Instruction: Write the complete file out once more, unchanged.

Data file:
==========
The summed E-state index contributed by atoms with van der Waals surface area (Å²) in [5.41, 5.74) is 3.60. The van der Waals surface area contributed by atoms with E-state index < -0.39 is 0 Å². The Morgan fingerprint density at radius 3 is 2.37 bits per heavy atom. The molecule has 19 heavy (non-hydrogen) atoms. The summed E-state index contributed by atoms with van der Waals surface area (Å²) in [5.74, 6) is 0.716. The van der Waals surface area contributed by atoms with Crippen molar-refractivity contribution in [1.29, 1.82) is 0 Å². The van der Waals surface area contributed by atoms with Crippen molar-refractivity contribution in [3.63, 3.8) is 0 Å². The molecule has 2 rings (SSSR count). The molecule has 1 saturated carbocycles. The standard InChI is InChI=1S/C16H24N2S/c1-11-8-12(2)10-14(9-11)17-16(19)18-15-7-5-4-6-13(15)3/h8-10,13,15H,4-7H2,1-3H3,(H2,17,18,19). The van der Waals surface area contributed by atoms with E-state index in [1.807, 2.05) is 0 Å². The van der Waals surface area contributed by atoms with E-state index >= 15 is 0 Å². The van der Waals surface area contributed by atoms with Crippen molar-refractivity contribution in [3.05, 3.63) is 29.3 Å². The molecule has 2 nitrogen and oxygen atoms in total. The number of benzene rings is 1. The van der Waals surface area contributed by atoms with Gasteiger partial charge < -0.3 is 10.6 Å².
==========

The summed E-state index contributed by atoms with van der Waals surface area (Å²) in [5.41, 5.74) is 3.60. The van der Waals surface area contributed by atoms with E-state index < -0.39 is 0 Å². The Morgan fingerprint density at radius 3 is 2.37 bits per heavy atom. The molecule has 19 heavy (non-hydrogen) atoms. The summed E-state index contributed by atoms with van der Waals surface area (Å²) in [5.74, 6) is 0.716. The van der Waals surface area contributed by atoms with Crippen molar-refractivity contribution in [1.29, 1.82) is 0 Å². The van der Waals surface area contributed by atoms with Crippen molar-refractivity contribution in [3.63, 3.8) is 0 Å². The molecule has 2 rings (SSSR count). The molecule has 1 saturated carbocycles. The standard InChI is InChI=1S/C16H24N2S/c1-11-8-12(2)10-14(9-11)17-16(19)18-15-7-5-4-6-13(15)3/h8-10,13,15H,4-7H2,1-3H3,(H2,17,18,19). The van der Waals surface area contributed by atoms with E-state index in [1.807, 2.05) is 0 Å². The van der Waals surface area contributed by atoms with E-state index >= 15 is 0 Å². The van der Waals surface area contributed by atoms with Crippen molar-refractivity contribution in [3.05, 3.63) is 29.3 Å². The molecule has 2 nitrogen and oxygen atoms in total. The number of benzene rings is 1. The van der Waals surface area contributed by atoms with Gasteiger partial charge < -0.3 is 10.6 Å².